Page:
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Before Rich Wingo became an Alabama Representative or a star middle linebacker for the Green Bay Packers, he learned some valuable lessons playing for coach Bear Bryant at the University of Alabama.

Wingo recently appeared on the 1819 News podcast, where he talked about what it was like to play for the legendary coach and how things have changed for players in college football.

"I wanted to be a part of something special," Wingo said about attending Alabama instead of Notre Dame. "Coach Bryant said if I wanted to be a part of something, work hard, pay a price, I was welcome. And if I didn't, he'd put me on a plane and send me home."

Wingo came to the University of Alabama in the late 1970s. There he met his wife of 42 years and had four successful seasons with the Crimson Tide. But things nearly went a different direction when Wingo was cut from the team his junior year.

"Coach Bryant, I don't think he liked me too much. He kicked me off the team," Wingo said. "I met him in his office that night after practice. He told me he thought I was a good player — I thought he was a good coach — but he just wasn't sure if he wanted me on his team. Broke my heart, crushed me. He told me that I was satisfied and content with where I was, and he said, 'I want people around me that are sold out, all in, committed.' And he said, 'Rich, you're not.'"

The next day, Wingo said Bryant let him come back on the team, and from that point on, Wingo committed fully to being the best player he could be.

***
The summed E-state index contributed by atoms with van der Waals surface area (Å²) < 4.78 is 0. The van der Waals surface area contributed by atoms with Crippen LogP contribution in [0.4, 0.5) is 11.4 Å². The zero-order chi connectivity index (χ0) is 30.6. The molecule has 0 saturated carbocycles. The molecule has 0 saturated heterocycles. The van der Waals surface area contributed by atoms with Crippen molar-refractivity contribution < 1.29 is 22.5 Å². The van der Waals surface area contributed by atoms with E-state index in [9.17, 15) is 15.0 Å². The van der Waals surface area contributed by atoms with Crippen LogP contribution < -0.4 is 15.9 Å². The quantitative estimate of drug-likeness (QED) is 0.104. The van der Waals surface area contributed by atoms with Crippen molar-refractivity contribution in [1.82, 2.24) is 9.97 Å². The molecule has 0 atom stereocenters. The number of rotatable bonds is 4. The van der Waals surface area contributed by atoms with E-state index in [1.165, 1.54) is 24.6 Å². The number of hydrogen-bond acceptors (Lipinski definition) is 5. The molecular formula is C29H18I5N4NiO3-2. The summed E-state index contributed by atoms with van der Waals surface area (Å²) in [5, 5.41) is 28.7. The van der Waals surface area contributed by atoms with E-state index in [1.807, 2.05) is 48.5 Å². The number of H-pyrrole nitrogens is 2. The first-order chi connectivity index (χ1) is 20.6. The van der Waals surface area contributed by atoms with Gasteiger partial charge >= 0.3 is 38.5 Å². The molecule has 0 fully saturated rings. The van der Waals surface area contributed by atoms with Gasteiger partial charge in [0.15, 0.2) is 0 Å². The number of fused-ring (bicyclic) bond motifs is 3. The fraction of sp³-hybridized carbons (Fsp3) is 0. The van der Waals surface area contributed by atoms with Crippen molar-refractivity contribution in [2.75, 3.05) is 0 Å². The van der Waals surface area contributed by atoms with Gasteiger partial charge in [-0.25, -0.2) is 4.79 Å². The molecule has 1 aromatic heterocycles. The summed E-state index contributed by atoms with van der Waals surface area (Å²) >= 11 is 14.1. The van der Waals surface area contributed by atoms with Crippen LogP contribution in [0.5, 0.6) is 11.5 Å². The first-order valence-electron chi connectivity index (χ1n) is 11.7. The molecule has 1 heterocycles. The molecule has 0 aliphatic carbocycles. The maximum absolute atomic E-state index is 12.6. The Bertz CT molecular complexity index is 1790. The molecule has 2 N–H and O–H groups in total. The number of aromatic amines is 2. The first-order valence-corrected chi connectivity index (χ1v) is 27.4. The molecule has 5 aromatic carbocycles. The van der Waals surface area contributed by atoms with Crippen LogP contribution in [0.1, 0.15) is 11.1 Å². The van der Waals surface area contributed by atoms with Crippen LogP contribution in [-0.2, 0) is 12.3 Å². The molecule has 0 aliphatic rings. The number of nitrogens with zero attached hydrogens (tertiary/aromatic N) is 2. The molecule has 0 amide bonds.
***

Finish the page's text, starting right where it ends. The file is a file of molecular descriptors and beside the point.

"I was the first person on the field, the last to leave, the one that was in every drill, gave it everything they had… I came from a place of content to committed. It's because [Bryant] cared enough about me to push me to take me to a place that I didn't want to go… The seven years I played at Green Bay, I would always look back on that. And that was the difference in my football and probably my life as far as effort. So coach Bryant had a huge impact on my life."

Wingo speculated that if the same thing happened to him in today's collegiate athlete climate, he might have taken the easy way out and transferred rather than put in the effort.

"I would've had my nose in the air, and I would have gone to the [transfer] portal. I would have just given up and missed the greatest lesson that I could have learned," he said.

Ringo pointed out how hard it can be for coaches to give the "tough love" players need when they can easily transfer to another team.

"One thing I do worry about today, with everything that is going on just this year, I couldn't imagine being a coach today," he said.

"If I get on this player because he desperately needs someone to tough love him and make him do things that he doesn't want to do … he's going to the portal. He's going to transfer tomorrow. He's being paid. He can leave whenever he wants to leave. I'm sorry, but when I was 18, 19 years old, I was very immature… We do stupid things, and we don't like being told what to do at that age. I couldn't imagine coaching today. I would think it's extremely difficult."

"When I was there, we lived in a dorm. They paid for our food. They paid for our education. We felt blessed that we were getting a free education," he added. "We had to work for it. We worked extremely hard. There's a price to be paid, but what an honor. Today I feel like young people feel entitled because they're made to feel entitled … If you really love someone, the greatest thing, the best thing you can do is love them, and sometimes that means making them do things they don't want to do. That's the beauty of sport."

To connect with the author of this story, or to comment, email daniel.taylor@1819news.com.

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